MORE THAN BASKETS. Spanish basketry.
That’s the title of the exhibition that opened last month in the Netherlands’ Vlechtmuseum, where it will remain until the 30th March 2014. It is a sample of the research on Spanish basketry that Carlos Fontales has been doing over the last twenty-something years. The exhibition will consist of baskets and other vegetable fiber objects made all over Spain (mainly traditional ones though there will be others of new design too). Also it will be shown videos and pictures of some of the basketmakers whom he had met and researched during these years.
This is not the intention of this exhibition (because it would be also false) to declare the Basketry’s death through giving an account of what has been. This exhibition has neither such intention nor any other; it is only an attempt, that of showing through this art, the richness of popular anonymity which express itself as much through objects as by deeper issues such as knowledge of the materials or the invention of techniques to treat them.
In these times when the heyday of art converted into firm, (or the object into a brand, which is the same …), reaches the grotesque, it doesn’t seem to be superfluous to put attention in one who lacks of it. Let us hope that something like “More than Baskets” achieves to awake the child look that remains more or less hidden in everyone, and surprises any with things that adults hardly can see.
More than baskets. Spanish basketry”, is the title of a little book that I have written this year and that I will present next Sunday (October 13th at the Nationaal Vlechtmuseum Noordwolde of Holland
Because of an exhibition that will be open the same day at the museum, I thought a few months ago that it might be interesting to write a little book as an introduction on the subject for anyone with curiosity about the world of the Spanish popular basketry, and at the same time that it serve as an informative text about the contents of this exhibition.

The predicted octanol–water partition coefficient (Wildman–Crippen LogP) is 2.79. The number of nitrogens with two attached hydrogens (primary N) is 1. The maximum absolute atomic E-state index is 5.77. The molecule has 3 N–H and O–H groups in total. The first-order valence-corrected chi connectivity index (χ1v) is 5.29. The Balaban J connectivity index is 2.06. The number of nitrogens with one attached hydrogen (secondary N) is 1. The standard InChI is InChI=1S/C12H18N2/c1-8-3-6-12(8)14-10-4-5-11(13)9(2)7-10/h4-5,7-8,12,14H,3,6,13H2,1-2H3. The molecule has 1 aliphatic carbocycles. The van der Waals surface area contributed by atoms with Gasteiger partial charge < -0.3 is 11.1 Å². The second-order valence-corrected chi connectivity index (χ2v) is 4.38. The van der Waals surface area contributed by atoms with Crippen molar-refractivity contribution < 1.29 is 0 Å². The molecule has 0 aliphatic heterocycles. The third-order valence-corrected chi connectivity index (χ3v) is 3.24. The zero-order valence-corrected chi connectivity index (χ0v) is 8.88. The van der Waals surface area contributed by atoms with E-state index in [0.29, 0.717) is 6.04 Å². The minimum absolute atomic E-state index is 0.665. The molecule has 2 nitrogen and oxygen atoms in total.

The intention is that this, after Holland, will go over other countries, thus it seemed a good idea that the book were written in both Spanish and English; I talked about it with two good friends of mine, Nacho Gil and Lois Walpole, and they generously offered themselves to translate it. Tomi Osuna was in charge of design and layout, and after many turns over it, here it is, 60 pages and over 80 color pictures.
If there is anyone interested in acquiring it can ask me directly ( firstname.lastname@example.org) because, for the moment, it is not distributed through bookstores. The price is 10€ plus delivery costs.
Here goes a short review of the book:
In relation to what More than baskets is about, the main area with which we are concerned is the basketry that can be called ‘popular’. That is to say, that which has traditionally been made by the people from the various country and seaside villages and towns of Spain which does not have, as a priority, any commercial purpose, or if it does, it is small in scope and limited to marketing at fairs or nearby markets.